According to new research, a possible connection exists between soft drinks with artificial sweeteners and the risk of stroke or dementia. This latest discovery relies upon an underlying long-term study of people’s beverage habits during the target age-ranges for stroke and dementia. While there’s a need for more research on the issue, the preliminary findings suggest a need for caution when choosing diet soda.
A Look at the Study
For purposes of conducting the new diet soft drink study published in Stroke, scientists used an existing body of data, known as the Framingham Heart Study. The longest running heart study in the United States, the Framingham Study followed 2,888 people over age 45 for stroke and 1,484 people over 60 for dementia, by measuring their self-reported beverage intake for seven years. Ten years later, the subjects were re-examined for stroke and dementia.
Of the people counted in the Framingham study, there were 97 cases of stroke out of 2,888—or three percent; 82 percent of those were ischemic, caused by a blockage to a blood vessel carrying blood to the brain. Those examined for dementia resulted in 81 cases out of 1,484—or five percent. Alzheimer’s disease was the diagnosis for 63 percent of those dementia cases.
The Framingham researchers adjusted their results for variables such as age, sex, caloric intake, diet quality, physical activity and smoking.
Scientists from the Stroke study looked specifically at the cases of stroke and dementia when compared to the amount of artificially flavored soft drinks people had consumed. According to a summary from the American Heart Association, the numbers break down such that “those who reported consuming at least one artificially sweetened drink a day, compared to less than one a week, were 2.96 times as likely to have an ischemic stroke, caused by blood vessel blockage, and 2.89 times as likely to be diagnosed with dementia due to Alzheimer’s disease.”
Association Not Causation
While the methodology in the new study did not prove causation, it tracked a trend between an increase in consumption of drinks with artificial sweeteners and risk of dementia and stroke.
According to Dr. Matthew Pase, from Boston University and author of the Stroke study, "Even if someone is three times as likely to develop stroke or dementia, it is by no means a certain fate." He explained, "In our study, 3% of the people had a new stroke and 5% developed dementia, so we're still talking about a small number of people developing stroke or dementia."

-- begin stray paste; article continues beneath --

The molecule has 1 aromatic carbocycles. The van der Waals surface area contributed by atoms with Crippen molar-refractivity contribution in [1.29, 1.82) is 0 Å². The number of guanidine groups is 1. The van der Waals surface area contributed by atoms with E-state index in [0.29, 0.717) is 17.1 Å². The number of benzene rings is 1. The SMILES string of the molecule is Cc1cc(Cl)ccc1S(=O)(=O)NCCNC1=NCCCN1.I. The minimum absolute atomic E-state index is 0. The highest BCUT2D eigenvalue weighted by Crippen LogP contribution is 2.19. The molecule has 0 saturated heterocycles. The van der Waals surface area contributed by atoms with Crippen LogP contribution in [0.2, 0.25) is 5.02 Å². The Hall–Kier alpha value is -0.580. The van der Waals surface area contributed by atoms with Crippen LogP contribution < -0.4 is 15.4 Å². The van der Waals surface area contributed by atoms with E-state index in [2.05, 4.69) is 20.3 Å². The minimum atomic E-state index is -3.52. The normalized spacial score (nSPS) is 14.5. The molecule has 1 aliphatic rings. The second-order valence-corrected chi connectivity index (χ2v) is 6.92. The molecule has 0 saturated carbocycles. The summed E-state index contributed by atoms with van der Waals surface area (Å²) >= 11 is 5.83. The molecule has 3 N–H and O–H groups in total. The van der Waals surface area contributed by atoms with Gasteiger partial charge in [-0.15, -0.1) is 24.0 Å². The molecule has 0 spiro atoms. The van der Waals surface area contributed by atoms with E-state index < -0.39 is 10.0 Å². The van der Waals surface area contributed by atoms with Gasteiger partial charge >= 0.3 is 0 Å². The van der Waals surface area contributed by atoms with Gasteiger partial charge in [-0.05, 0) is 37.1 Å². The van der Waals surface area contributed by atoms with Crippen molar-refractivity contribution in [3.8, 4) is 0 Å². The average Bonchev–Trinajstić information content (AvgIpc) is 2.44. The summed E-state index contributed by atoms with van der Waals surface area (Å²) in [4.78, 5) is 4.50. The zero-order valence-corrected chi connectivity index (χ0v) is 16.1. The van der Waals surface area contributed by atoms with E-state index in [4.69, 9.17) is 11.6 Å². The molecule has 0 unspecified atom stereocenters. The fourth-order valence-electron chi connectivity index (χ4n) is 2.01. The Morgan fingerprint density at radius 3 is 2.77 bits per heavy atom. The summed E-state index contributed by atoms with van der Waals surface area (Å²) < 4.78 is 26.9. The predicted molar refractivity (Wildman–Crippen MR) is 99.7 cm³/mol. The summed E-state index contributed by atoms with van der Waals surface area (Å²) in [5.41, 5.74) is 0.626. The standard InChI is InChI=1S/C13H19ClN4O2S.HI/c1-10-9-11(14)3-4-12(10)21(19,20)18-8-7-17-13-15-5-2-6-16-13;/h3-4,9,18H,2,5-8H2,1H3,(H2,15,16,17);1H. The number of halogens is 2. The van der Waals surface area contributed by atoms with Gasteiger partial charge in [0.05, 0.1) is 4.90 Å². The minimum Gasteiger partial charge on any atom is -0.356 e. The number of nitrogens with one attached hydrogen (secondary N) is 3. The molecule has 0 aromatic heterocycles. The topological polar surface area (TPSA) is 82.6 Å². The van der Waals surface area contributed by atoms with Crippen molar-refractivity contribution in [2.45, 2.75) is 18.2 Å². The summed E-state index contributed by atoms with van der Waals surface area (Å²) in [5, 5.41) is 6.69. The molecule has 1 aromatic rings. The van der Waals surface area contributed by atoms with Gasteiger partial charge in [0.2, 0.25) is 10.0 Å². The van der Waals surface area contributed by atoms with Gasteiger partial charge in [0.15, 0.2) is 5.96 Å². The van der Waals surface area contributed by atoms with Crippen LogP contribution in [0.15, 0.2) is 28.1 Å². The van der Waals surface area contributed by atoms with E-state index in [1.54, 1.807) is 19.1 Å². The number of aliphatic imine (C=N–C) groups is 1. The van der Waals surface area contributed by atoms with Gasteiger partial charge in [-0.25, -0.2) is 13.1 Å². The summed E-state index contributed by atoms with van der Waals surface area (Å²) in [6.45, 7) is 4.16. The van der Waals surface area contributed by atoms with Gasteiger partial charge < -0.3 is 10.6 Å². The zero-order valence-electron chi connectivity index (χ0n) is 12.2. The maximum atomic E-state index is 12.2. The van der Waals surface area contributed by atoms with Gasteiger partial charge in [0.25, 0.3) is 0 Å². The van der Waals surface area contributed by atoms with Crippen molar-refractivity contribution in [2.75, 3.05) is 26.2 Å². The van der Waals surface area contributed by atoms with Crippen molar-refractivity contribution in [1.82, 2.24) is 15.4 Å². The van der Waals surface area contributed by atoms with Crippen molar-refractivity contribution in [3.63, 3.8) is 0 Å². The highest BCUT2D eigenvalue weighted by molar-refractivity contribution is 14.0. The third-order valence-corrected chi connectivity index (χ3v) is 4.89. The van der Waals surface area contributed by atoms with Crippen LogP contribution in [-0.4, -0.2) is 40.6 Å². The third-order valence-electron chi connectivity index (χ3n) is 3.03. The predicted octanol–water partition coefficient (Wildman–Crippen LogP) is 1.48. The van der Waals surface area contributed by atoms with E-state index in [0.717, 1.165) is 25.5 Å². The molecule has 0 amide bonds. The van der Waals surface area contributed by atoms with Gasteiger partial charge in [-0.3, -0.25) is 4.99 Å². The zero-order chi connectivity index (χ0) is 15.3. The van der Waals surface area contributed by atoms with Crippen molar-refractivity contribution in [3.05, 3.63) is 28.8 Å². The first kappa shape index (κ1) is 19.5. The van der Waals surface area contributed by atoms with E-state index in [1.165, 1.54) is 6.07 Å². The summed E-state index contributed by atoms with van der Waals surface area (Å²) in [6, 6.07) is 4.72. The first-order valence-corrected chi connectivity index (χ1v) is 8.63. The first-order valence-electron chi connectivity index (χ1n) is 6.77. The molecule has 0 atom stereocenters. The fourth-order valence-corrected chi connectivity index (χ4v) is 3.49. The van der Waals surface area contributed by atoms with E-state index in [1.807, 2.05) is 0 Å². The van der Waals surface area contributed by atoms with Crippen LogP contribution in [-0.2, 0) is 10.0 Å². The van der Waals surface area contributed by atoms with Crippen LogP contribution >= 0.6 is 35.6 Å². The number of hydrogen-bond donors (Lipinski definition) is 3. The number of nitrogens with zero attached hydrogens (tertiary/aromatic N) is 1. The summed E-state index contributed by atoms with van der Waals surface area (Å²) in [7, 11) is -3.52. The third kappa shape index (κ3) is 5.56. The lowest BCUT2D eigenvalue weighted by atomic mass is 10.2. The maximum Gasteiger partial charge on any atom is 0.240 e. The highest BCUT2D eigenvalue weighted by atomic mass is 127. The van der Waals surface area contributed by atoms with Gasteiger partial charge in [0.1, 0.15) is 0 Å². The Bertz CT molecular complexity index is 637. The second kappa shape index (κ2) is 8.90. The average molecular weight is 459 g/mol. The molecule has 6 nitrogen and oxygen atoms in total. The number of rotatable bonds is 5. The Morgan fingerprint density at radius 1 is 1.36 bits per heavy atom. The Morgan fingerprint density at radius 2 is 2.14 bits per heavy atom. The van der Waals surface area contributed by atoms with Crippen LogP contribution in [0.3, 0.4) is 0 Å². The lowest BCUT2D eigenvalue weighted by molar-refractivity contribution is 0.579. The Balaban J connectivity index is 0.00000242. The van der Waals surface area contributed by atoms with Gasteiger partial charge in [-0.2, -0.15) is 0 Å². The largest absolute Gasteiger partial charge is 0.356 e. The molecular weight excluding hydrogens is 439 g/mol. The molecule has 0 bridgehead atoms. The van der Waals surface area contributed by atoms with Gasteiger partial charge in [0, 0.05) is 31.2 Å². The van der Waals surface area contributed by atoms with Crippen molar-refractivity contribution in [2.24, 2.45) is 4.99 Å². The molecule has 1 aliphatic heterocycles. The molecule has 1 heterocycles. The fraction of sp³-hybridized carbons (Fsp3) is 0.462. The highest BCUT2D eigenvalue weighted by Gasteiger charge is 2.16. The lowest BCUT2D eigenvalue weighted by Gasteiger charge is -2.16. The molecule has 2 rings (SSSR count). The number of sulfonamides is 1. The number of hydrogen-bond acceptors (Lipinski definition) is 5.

Pase emphasizes that further studies will be needed to determine whether what has been observed in this study can prove an actual causative link between artificially sweetened drinks and strokes or dementia.
In another interview, Pase referred to the Stroke study as “hypothesis-generating.”
For instance, Dr. Ralph Sacco co-authored an editorial published in the journal Stroke, along with the study. In the editorial, Sacco explains his theory about how artificially sweetened drinks likely affect the brain.
"We believe the pathways of which artificially sweetened beverages would affect the brain are probably through vascular mechanisms," he said.
"When the authors controlled for hypertension and diabetes and obesity the effects diminish, which implies that some of the effects of artificially sweetened beverages could still be going through a vascular pathway," Sacco said about the Stroke study. "Many strokes are caused by hardening of arteries; and the risk of dementia is also increased by the hardening of arteries in large and small vessels. So, I believe the mechanisms may be through vascular disease, though we can't prove it."
Heather Snyder, a senior director at the Alzheimer's Association, believes the new study is "a piece of a larger puzzle" in understanding how nutrition affects your brain.
"We know that sugary and artificially sweetened beverages are not great for us. This study adds strength to that, and also says they may not be great for your brain, specifically," she said.
"We have little data on the health effects of diet drinks and this is problematic because diet drinks are popular amongst the general population," Pase said.
"More research is needed to study the health effects of diet drinks so that consumers can make informed choices concerning their health," he said.
What’s Safe to Drink?
Meanwhile, until scientists can complete more definitive studies, there are a variety of opinions about whether artificially sweetened soft drinks can be safely or healthfully consumed.
One critic of the study—the soda’s lobbying group, The American Beverage Association—claims diet soda is harmless. "The Alzheimer's Association points out that the greatest risk factors for Alzheimer's are increasing age, family history of Alzheimer's, and genetics — not sugar intake, from any source," it emailed NBC.
On the contrary, Pase—who focuses his research on how people can shift their behavior or nutritional habits to prevent dementia—said, “Just because a beverage is advertised as being healthy because it doesn’t have any sugar doesn’t mean that it is healthy,” he said. “Artificial sweeteners may have effects in the body that we haven’t begun to explore.”
“The jury is still out, and this just shows people need to be cautious.” He added that people should be skeptical in their decisions to use artificial sweetener or real sugar.
In support of being both cautious and skeptical, Nutrition professor Rachel Johnson said, “We have a robust body of literature on the adverse effects of sugary drinks.” She added, “Absolutely the message is not to switch to sugary drinks.” Studies link sugary drinks with obesity and its related disease risks, such as diabetes, along with memory problems.
Scientists and doctors agree: clean water is your best option.